McGuireWoods recently held its
16th Annual Healthcare and Life Sciences Private Equity and Finance
at the Four Seasons Hotel in Chicago. The premier two-day conference, held
Feb. 20-21, provided content-rich programming that explored new ways to
successfully close transactions and achieve growth with healthcare
companies, lending institutions and private equity firms.
This year, keynote speakers James Carville and Ari Fleischer discussed
governmental policies and administration affecting the healthcare industry.
Monica Mehta, Managing Principal of Seventh Capital, joined attendees on
day two as speaker for the Women in Private Equity and Finance Networking
Breakfast as well as presenting the lunch keynote and serving as a key
panelist in a discussion spotlighting the growth of women in private equity
The conference drew registration of more than 850
professionals from private equity funds, senior and mezzanine lenders and
investment banks, alongside the vast array of C-level executives,
consultants and principals in the healthcare and life sciences industries.
The event continues to deliver as one of the best networking conferences of
its kind. The deep-dive discussions into various sectors,
and on the industry and deal-making generally, were extensive and produced
interesting discussions across the board.
Following are some key takeaways from the conference:
- Senior and junior lenders noted that debt capital continues to be
readily available, with predictions that the bullish approach would
continue for at least the next two to three years.
Lenders noted that they were often going outside their comfort zone into
higher leveraged structures, with fewer covenants, to deploy capital. Many
discussed changing their “strike zone,” looking at companies with lower
EBITDA and beyond traditional healthcare providers to health IT, pharma and
medical device. Several noted that, while the amount of capital available
was at some of its highest levels, appropriate target companies/borrowers
were harder to find. But consensus remains that 2019 should yield some of
the highest returns for healthcare/life sciences debt investment.
- Over the past several years, there has been a renewed discussion about
the dearth of women in private equity firms and a new energy for making
The conference continued and elevated this discussion through a keynote
event, “The Growth of Female Founders, Company Executives & Private
Equity Leadership in Healthcare Private Equity Investments,” as well as at
the lively Women in Private Equity and Finance Networking Breakfast.
Private equity firms recognize that in the shifting landscape of new
limited partner players, evolving target company leadership and focus, and
a shifting role of women generally in the U.S. economy, long-term success
hinges on the recruitment, advancement and retention of women in private
- Physician alignment continues to be an area of focus for private
During various panels, experts discussed a range of equity strategies,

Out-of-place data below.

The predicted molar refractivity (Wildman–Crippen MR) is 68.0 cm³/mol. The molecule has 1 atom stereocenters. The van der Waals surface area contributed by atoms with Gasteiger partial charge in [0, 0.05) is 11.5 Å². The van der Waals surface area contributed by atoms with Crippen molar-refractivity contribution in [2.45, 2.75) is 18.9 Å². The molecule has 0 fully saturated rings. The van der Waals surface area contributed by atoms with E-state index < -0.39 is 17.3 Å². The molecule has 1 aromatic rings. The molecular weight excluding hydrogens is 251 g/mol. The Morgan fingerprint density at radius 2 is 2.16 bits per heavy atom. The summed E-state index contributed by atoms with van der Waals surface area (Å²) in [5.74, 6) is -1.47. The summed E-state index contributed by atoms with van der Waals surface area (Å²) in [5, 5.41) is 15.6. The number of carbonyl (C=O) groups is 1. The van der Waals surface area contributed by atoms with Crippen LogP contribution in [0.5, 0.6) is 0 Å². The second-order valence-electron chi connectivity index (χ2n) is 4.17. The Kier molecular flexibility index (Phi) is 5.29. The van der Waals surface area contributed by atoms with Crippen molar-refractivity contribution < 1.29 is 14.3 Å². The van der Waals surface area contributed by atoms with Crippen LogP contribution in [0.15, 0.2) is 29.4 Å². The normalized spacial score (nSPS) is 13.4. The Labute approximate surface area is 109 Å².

cultural improvements and governance strategies to align physician and
platform successes. They noted that market compensation for various
specialties typically falls within a narrow band, such that platforms need
these other alignment strategies to succeed. An alignment focus may be a
key differentiator in this investment push, as compared to the 1990s
failure of some physician practice management companies, where the trend
was more focused on reducing compensation to grow EBITDA. This focus may
provide more long-term successes for these platforms.
- Panelists at various sessions noted issues with recruiting the next generation of providers.
Such concerns permeated diverse specialties from orthopedics,
ophthalmology, dermatology and oncology. In various conversations,
panelists discussed the utilization of significant signing bonuses, long
guarantees and student loan repayments. Some platforms noted expansion of
programs like clinical research to attract new providers. Others have
allowed younger physicians to work part-time and spend the balance of their
time with another group to show the value of their organization and
culture. Finally, platforms continue to review ways to use non-physician
providers in an optimal manner to ensure professionals are operating at the
“top of their license.”
- Conference attendees openly predicted a growth in platform exits over
the next couple of years.
Such exits make sense after the record run-up of private equity deals in
the healthcare space over the last five years. Funds exiting their initial
platform investments will likely accelerate. Panelists heard about recent
successful exits, like
Pouschine Cook Capital Management’s exit from Golden State Dermatology
and Sheridan Capital's partial exit and recapitalization of Smile
Doctors, as examples to follow.
Over the next few weeks, McGuireWoods will publish a series of posts with
key takeaways from various conference panels.
Thanks to everyone who attended the event — we look forward to continuing